As with any job, professional videography comes with certain risks. Videographers travel to varied and unpredictable locations to capture weddings, birthdays, and even film or commercial content, while dealing with expensive, fragile equipment.
Plenty of risks are at play, such as personal injury, damage to equipment, or an inability to deliver the final product. To protect against such threats, videographers should explore the protections offered by insurance coverage.
Here is an overview of the risks and liabilities typically covered under a videographer insurance policy and what costs to expect for this protection.
The Variety Of Videographers
While there are a couple of essential protections that every owner should have for their business, there is no definitive standard coverage plan for videographers. This is due to the broad variety that comes with the job. Some videographers will specialize in weddings or reunions and rarely venture into other fields.
Other videographers may only film documentaries or short-form productions such as advertisements. These two hypothetical videographers will encounter different threats that require different protections.
The business structure of a videographer is rife with variety as well. Many videographers are self-employed, with only one camera and one employee. Other videography companies employ teams. Workers’ compensation insurance will therefore naturally be of more use to one than the other.
General Liability Insurance
Beginning with a few common-sense policies for any business, general liability insurance prevents financial fallout if someone hurts themselves or their property is damaged. For instance, if a videographer invites talent to a set and the guest trips over a piece of equipment and is injured, the videographer could be liable if they do not carry general liability insurance.
With videographers, the business, set, and environment is constantly changing, with many opportunities for someone to stumble over equipment. General liability insurance offers support to pay legal fees or medical bills should this occur.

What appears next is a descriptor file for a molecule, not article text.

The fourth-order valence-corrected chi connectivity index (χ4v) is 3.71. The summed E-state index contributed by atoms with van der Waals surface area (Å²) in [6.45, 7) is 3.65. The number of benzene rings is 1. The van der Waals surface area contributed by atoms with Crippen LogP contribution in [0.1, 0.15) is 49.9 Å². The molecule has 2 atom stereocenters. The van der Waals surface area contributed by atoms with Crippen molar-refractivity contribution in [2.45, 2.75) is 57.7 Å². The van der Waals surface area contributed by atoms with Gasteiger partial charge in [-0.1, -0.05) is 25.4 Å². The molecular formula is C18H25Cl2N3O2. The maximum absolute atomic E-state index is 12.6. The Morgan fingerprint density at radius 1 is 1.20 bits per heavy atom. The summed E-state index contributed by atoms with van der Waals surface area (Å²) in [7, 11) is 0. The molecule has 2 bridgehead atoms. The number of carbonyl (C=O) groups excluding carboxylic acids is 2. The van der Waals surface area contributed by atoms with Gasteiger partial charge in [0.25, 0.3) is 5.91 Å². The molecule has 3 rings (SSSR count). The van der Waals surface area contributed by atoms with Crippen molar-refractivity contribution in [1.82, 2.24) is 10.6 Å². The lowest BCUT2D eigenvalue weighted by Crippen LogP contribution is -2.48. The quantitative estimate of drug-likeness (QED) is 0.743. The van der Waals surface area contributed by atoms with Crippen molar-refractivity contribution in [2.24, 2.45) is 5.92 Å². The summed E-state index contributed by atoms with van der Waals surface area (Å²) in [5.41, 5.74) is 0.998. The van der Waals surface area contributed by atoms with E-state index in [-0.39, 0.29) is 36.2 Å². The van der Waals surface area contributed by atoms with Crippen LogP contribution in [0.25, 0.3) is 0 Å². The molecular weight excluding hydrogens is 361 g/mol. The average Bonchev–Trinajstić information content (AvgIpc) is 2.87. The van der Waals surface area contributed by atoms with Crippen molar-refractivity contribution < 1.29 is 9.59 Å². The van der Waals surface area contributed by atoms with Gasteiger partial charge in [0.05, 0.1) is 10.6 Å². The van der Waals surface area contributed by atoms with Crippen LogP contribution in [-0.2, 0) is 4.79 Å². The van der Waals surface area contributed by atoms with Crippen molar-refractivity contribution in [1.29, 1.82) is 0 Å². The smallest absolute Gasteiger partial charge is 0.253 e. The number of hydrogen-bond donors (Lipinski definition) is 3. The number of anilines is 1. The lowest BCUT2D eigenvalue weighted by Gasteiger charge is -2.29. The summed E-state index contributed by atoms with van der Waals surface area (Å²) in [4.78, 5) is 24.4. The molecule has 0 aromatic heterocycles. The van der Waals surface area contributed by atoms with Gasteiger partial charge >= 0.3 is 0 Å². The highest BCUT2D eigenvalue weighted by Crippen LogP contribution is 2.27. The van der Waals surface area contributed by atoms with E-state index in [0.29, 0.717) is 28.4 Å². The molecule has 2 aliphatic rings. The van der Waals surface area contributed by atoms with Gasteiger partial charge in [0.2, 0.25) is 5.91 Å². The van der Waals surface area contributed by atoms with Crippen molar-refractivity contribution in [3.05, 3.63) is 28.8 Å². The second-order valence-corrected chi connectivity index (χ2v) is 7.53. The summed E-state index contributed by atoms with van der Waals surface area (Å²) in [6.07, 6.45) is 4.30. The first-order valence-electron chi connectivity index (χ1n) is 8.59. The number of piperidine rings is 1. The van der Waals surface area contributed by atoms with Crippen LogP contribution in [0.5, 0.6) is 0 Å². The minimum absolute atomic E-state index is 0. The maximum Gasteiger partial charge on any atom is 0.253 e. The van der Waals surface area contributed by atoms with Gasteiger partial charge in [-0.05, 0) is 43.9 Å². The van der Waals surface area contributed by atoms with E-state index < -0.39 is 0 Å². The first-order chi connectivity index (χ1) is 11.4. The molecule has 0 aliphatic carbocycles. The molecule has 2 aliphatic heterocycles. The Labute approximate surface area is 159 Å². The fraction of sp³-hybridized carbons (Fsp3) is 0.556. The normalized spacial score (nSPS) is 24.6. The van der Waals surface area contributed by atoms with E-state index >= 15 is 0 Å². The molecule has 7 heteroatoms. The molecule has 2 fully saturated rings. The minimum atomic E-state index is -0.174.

Workers’ Compensation Insurance
For many videographers, workers’ comp may be unnecessary, but for any videographers with sufficient staff, this type of coverage is essential. Workers’ compensation assists when employees are injured on the job or they would otherwise be unable to work due to a health condition.
In extremely unfortunate situations where a worker dies on the job, workers’ comp can compensate their families. Thankfully, the mortality rate for videographers is fairly low.
Camera Equipment Insurance
This arena is where videography-specific coverage options begin. Anyone working in videography or photography understands the substantial cost of their equipment.
Necessary equipment is not just a camera, as videographers utilize lighting rigs, camera bodies, and a variety of lenses, among many other tools. Camera equipment insurance protects business-related tools if damaged or broken while on the job.
Professional Liability Insurance
Professional liability insurance comes into play when a videographer cannot provide what they were asked for, usually through no fault of their own. If, at the end of a job, a videographer finds that their SD card has failed to capture all the footage and the client declines to pay, professional liability insurance will keep the work from going to waste.
Equipment malfunction is not the only reason a professional liability claim might be necessary. The work provided by videographers is often up to subjective evaluation. If a client feels the results do not match their desires and refuses to pay, professional liability insurance may still apply.
It is hard to predict exactly where videography will need to occur to achieve the right environment and tone. Only the individual professional can fully know what they need from a coverage plan; for instance, if they specialize in far-off nature videography or capturing action-packed moments such as skydiving, their job likely warrants additional coverage. If they work regularly at a specific venue, insuring that location against theft or damages might be smart.
What Will All This Cost?
Premiums for a videographer’s insurance policy will vary from provider to provider. Suppose a videographer gets regular work (even as few as five jobs per year). In that case, purchasing insurance that covers a whole year is probably more cost-effective than paying for limited insurance before each event.
This annual insurance comes with premiums that rarely exceed $200 per month, depending on location. When videographers insure their equipment, they can choose how much they spend, which will impact the resulting payment if that equipment is damaged.
Purchase Videography Insurance From An Industry Expert
Videography is a far-reaching industry that covers all types of entertainment and personal projects. However, securing the correct insurance coverage can be challenging because videographers require bundles specific to their needs.
The experts at MFE Insurance work closely with entertainment professionals to craft personalized blends of insurance coverage that address their most pressing needs.